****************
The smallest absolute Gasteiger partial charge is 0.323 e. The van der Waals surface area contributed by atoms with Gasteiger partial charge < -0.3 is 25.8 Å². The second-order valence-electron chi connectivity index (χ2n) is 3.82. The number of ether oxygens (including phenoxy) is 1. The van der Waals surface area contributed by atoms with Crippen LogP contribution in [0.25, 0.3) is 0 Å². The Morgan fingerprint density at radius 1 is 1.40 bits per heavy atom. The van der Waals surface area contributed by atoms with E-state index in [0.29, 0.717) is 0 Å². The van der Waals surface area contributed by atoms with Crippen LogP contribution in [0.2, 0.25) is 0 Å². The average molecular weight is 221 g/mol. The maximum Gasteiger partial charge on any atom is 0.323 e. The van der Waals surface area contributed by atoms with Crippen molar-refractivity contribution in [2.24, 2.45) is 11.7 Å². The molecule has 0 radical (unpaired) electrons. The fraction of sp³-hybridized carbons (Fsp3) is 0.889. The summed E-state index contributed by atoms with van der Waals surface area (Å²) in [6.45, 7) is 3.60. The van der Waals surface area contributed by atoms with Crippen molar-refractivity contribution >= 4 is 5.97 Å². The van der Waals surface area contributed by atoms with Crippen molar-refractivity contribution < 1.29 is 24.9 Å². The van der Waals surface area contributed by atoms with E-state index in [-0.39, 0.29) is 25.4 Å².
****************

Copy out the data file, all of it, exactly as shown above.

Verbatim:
The smallest absolute Gasteiger partial charge is 0.323 e. The van der Waals surface area contributed by atoms with Gasteiger partial charge < -0.3 is 25.8 Å². The second-order valence-electron chi connectivity index (χ2n) is 3.82. The number of ether oxygens (including phenoxy) is 1. The van der Waals surface area contributed by atoms with Crippen LogP contribution in [0.25, 0.3) is 0 Å². The Morgan fingerprint density at radius 1 is 1.40 bits per heavy atom. The van der Waals surface area contributed by atoms with E-state index in [0.29, 0.717) is 0 Å². The van der Waals surface area contributed by atoms with Crippen LogP contribution in [0.2, 0.25) is 0 Å². The average molecular weight is 221 g/mol. The maximum Gasteiger partial charge on any atom is 0.323 e. The van der Waals surface area contributed by atoms with Crippen molar-refractivity contribution in [2.24, 2.45) is 11.7 Å². The molecule has 0 radical (unpaired) electrons. The fraction of sp³-hybridized carbons (Fsp3) is 0.889. The summed E-state index contributed by atoms with van der Waals surface area (Å²) in [6.45, 7) is 3.60. The van der Waals surface area contributed by atoms with Crippen molar-refractivity contribution >= 4 is 5.97 Å². The van der Waals surface area contributed by atoms with Crippen molar-refractivity contribution < 1.29 is 24.9 Å². The van der Waals surface area contributed by atoms with E-state index in [-0.39, 0.29) is 25.4 Å².